NEW figures reveal an alarming number of injuries being sustained by people falling from horses in the northern region since July.
Nearly 15 per cent of the number of falls reported to paramedics across NSW in that period occurred in the New England and North West region.
A new report shows that between July 19 and September 14 paramedics responded to calls for assistance to 130 separate patients across NSW suffering a range of serious and even life-threatening injuries from horse falls – an average of two patients a day.
Of the 130 incidents 25 were in northern NSW and 19 of those were in the New England North West region.
In our immediate area four people were injured in Warialda, and two in Tamworth during that time.
The statistics, released by the Ambulance Service of NSW showed the figures were high right across the state.
Tamworth, a rapidly developing equine centre, is at the heart of a huge horse region that has up to 10,000 horses in the stretch from the Upper Hunter to west of Manilla.
NSW Ambulance superintendent Garry Sinclair said of the 130 people injured in the recent incidents, most had suffered damage to their neck, back or spine.
“Thirty-four patients suffered neck, spinal, or back injuries; 31 had head or facial injuries; 19 patients suffered minor injuries like abrasions or bruising; 18 patients broke or fractured limbs; 12 suffered injuries to their abdominal, pelvic or hip area; nine had chest injuries and seven suffered shoulder injuries,” he said.
Superintendent Sinclair said the incidents, spread fairly evenly across the state, highlighted the dangers horse riding poses to all riders, whether recreational or
“Falling from a horse presents a high injury risk even before dangers like riding speed or further injury from the horse stepping or rolling onto a victim are taken into account,” he said.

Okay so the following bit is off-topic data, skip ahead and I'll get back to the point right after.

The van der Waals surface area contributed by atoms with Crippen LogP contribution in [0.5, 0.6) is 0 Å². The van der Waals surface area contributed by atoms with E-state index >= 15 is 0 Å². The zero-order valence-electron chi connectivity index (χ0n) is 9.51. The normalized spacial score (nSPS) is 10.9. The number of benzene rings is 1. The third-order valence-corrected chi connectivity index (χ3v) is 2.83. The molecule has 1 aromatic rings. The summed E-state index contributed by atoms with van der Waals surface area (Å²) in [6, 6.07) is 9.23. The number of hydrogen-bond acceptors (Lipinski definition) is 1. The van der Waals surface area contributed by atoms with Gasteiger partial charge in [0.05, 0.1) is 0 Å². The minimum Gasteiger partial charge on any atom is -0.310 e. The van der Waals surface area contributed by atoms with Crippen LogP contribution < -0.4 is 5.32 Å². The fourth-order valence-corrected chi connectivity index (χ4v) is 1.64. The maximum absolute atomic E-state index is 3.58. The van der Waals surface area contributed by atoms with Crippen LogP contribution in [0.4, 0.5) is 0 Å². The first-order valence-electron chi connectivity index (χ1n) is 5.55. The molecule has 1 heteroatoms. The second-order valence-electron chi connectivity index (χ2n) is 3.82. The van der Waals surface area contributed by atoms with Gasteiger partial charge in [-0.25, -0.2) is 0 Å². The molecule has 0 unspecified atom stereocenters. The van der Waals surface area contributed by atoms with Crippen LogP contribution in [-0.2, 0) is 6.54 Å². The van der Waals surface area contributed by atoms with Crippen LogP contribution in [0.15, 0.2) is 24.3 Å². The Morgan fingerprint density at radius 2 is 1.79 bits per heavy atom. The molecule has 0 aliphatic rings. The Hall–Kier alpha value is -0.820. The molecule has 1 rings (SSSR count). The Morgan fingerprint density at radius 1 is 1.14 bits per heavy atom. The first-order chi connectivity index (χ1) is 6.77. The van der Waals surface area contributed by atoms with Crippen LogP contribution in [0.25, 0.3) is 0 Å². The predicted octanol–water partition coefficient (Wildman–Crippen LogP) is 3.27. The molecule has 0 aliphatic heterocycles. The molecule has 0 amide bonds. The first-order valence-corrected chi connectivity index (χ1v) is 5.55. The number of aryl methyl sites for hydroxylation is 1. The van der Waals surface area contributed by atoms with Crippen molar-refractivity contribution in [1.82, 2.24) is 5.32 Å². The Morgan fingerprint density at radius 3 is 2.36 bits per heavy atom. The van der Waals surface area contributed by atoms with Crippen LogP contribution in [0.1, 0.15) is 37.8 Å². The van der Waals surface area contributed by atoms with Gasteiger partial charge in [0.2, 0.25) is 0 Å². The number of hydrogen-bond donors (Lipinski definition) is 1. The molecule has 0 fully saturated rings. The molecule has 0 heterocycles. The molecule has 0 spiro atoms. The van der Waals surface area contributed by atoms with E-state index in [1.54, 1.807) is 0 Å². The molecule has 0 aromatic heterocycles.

“Given these recent incidents, Ambulance is taking the opportunity to remind people riding presents dangers, especially when precautions aren’t taken.”
Superintendent Sinclair urged riders to take safety precautions.
“These include: always wearing appropriate riding gear; riding a suitable horse for your skill level; always riding in complete control; riding with a buddy,” he said.
“Always leave a map of your route with family and friends when riding on a trail and let them know the approximate time of when you will return.
“Ensure you both carry a mobile phone or two-way radio to call for help and assistance.”
Elite eventing competitor Sharmayne Spencer, who runs an equestrian school out of her property Heritage Hill at Moonbi, said while accidents did happen at horse events a number of the more serious incidents occurred at home.
“There have been so many rules and regulations brought in at events, including things like always wearing a helmet and having a paramedic on the event ground, that when there are incidents they are attended to straight away and care is taken,” she said.
“Some of the most serious accidents I am aware of have happened at home on the farm when something unexpected has happened, whether that be the horse being spooked or something of that nature.”
Mrs Spencer said at an event earlier this month in Armidale NSW paramedics had been called twice.
“One rider fell and had suspected neck injuries and another had concussion,” she said.
“All horse riders have a heightened awareness that it’s a dangerous sport and most employ the right amount of risk management by wearing a helmet or things like
body armour as needed for cross- country.”